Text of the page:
Klaus Werner, who was at the scene of the accident, donated a website that includes Scott’s story, regular updates and a PayPal account through which people can give money.

On July 25, Applebee’s at Concord Mills hosted a fundraiser that raised over $1,000. Servers from local restaurants volunteered their time to serve tables in designated sections and donated all their tips. Customers could buy yellow tickets for $12 and eat from a pre-selected menu. All but $2 of each entrée was donated to Scott.

Katie Daniels, now a manager at Olive Garden in Winston-Salem, used to work with Scott as a server in Concord. She developed the campaign “Celebration of Life” for her friend. All proceeds from sales of colorful bracelets etched with the slogan went to Scott.

Team members from Olive Garden organized a 5K at Frank Liske Park in Concord on Sept. 10. Each participant was asked to raise $200 in sponsorships, and prizes were awarded to race winners and to the person who raised the most funds.

fGratitude and grief

The inner battle between gratitude and grief is a struggle Scott faces daily. “My biggest struggle is me,” she says. “I’m fighting anger and I’m fighting anxiety.” It is difficult to face her new reality, and she has been forced to re-learn normal activities like eating left-handed, pulling her hair back or writing in her calendar.

The future is a day-by-day process, she says, but her hopes for the future continue to grow stronger. “I would never give up on my dream of singing,” she says. Though she has thoughts of inadequacy, she fights them and reminds herself that she could be the world’s first one-armed pop star. She sees herself as a trailblazer, and wants to dedicate her life to motivating people.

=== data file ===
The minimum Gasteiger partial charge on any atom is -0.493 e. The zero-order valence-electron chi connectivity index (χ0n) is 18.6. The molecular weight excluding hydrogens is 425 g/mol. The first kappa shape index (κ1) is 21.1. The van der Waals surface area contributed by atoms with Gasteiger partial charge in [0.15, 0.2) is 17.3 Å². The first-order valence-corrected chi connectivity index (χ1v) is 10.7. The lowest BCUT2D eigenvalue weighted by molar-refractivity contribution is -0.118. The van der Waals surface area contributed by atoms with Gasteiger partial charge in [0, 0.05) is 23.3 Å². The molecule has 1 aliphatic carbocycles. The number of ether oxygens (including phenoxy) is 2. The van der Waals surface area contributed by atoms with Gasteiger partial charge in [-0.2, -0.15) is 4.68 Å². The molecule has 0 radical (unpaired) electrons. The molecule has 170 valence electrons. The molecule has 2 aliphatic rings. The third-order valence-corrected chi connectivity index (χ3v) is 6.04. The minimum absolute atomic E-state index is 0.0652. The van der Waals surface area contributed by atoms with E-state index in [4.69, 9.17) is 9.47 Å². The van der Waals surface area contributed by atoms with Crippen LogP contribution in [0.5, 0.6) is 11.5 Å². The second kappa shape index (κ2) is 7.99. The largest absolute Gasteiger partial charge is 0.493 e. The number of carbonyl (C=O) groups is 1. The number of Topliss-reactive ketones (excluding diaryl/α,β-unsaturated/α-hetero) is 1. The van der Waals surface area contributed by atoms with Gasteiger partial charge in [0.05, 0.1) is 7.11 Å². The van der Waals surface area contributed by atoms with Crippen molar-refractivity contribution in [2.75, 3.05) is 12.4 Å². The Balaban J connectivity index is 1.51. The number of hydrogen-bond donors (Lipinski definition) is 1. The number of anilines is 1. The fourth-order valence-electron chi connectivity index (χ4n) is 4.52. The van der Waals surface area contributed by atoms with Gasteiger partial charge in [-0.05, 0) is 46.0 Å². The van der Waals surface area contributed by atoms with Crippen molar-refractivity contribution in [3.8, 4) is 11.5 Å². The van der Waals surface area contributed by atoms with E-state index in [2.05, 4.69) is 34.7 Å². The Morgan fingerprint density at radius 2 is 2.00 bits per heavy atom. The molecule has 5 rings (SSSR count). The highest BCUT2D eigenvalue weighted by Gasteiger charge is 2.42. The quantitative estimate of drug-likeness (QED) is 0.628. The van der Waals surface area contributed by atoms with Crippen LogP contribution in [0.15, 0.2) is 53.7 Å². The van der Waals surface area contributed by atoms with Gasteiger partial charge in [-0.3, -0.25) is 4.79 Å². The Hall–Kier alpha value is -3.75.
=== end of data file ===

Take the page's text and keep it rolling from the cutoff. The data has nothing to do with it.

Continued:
Caldwell is confident that people are already inspired by Scott’s recovery. “That girl is amazing,” she says. “I don’t know why this accident happened. However, I do realize I don’t know how many people God was able to touch because of Deondra that otherwise He wouldn’t have been able to touch.”

Another dream of Scott’s is to write a book. Her bubbly demeanor and passion make her a compelling storyteller, and she hopes to share stories from throughout her life. Some would be funny, she says, some sad and others emotional and inspirational. She plans to include the story of her accident at the end, so that people will see that no matter what happens in life, they can overcome. “I’ve lost a father [to illness]. I’ve lost a limb. I’ve lost all sorts of things,” she says. “Every day I still have a smile on my face … I always believe that positivity is key.

“Without the things that people have done for me, I wouldn’t be able to do anything,” Scott says. “I’m so thankful for all these people who went out of their way to help me and love me – really love me.”

Want to help?

Visit www.deondrascott.com for more information.